All reviews are written by Cappies student critics and edited by Cappies adult mentors prior to publishing.
Smiling dancers in resplendent colors twirl about the stage, decapitated heads pleasantly carry on a trivial conversation with their killers, a king is resurrected with a mere wish, and a hapless young prince is trapped in the middle of this swirling madness. The enigmatic Leading Players are the mistresses of the chaos, driving the show along from scene to scene with malicious smirks ever-present on their decorated faces. Pippin is doomed from the start. Dominion High School, however, did not share his fate in their striking production of Pippin.
Pippin, with music and lyrics by Stephen Schwartz and originally direction and choreography by Bob Fosse, first opened on Broadway in 1972. It won several Tony Awards, including Best Lead Actor in a Musical and Best Choreography, and was nominated for many more. The show utilizes a mysterious acting troupe that frequently breaks the fourth wall to tell the galvanizing story of Pippin, the eldest son of Charlemagne, and his fruitless search for his ‘corner of the sky’. While both Pippin and Charlemagne are based off actual historical figures, the play presents many purposeful anachronisms during the exhibition of their tale.
Guiding the show from commencement to conclusion were the malevolent Leading Players (Melissa Caracciolo and Nikolle Holland). The two girls must be commended for enthusiastically portraying a part that is traditionally portrayed by a solo male. However, the real heart of the show was Pippin (Sam Allen) whose enchanting voice enraptured the audience from his inaugural note in the absolutely gorgeous “Corner of the Sky”. His vocal frills and passionate tone were refreshing to hear in a cast that sometimes struggled with pitch. His voice also sublimely complimented romantic interest, Catherine’s (Kaitlyn Salazar), and many beautiful harmonies were incorporated during their striking duet.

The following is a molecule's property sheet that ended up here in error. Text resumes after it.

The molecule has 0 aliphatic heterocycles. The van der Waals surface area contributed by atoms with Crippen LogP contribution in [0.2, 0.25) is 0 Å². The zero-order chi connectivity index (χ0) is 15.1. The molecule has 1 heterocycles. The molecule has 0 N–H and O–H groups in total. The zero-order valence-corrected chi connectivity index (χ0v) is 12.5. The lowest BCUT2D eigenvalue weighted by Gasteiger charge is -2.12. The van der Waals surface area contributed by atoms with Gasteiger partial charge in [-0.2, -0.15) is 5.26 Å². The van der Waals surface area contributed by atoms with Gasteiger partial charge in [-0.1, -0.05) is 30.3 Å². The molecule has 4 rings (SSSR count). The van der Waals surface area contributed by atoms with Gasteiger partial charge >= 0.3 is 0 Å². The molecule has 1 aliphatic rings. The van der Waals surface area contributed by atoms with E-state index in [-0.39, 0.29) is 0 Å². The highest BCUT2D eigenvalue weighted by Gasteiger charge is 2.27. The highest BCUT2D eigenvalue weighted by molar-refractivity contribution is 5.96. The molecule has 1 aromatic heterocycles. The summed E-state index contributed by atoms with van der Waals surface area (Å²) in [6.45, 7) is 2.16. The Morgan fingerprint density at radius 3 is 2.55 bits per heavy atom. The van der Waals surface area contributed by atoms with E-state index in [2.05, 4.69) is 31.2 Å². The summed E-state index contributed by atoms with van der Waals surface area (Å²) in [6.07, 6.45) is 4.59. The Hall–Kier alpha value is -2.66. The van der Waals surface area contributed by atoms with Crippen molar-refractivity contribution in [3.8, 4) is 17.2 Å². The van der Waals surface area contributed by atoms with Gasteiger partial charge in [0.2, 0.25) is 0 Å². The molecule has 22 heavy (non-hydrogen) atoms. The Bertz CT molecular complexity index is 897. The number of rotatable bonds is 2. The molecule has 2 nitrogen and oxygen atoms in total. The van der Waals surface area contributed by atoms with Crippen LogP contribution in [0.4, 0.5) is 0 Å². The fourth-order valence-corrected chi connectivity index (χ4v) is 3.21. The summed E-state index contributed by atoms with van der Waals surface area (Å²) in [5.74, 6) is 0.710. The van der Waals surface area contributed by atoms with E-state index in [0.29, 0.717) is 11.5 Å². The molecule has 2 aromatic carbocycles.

The supporting cast was filled with engaging additions to the show. The devious mother-son duo of Fastrada (Taylor Allewelt) and Lewis (James Allen) was also a delight to watch, their verging on incestuous relationship constructing some of the most convivial yet delightfully uncomfortable moments of the show. Allewelt was particularly talented, dedicating herself to the extreme ridiculousness of her character with an energy that was unmatched by anyone in the large cast. Charles (Cody Ferry) was also amusing, throwing out uproariously crass lines with a casual smile and a teasing wink.
Tech was clean overall, although it occasionally lapsed in a few areas. The sparkly make-up of the players added wonderfully to their kaleidoscopic appearances and flamboyant presence. Lighting sometimes struggled with spotlights, but still successfully illuminated the actors throughout the performance. The orchestra, however, was truly remarkable, fearlessly flying through the notes with no hesitation.
Happiness is not only found in doing extraordinary things. True contentment can be reached with the most mundane of moments and in the most customary people. Pippin’s trials to find the meaning in his existence is meant to illustrate this fact, as his hunt for a purpose only piles more troubles onto his already burdened shoulders. Dominion High School admirably conveyed this poignant message in their believable production of Pippin.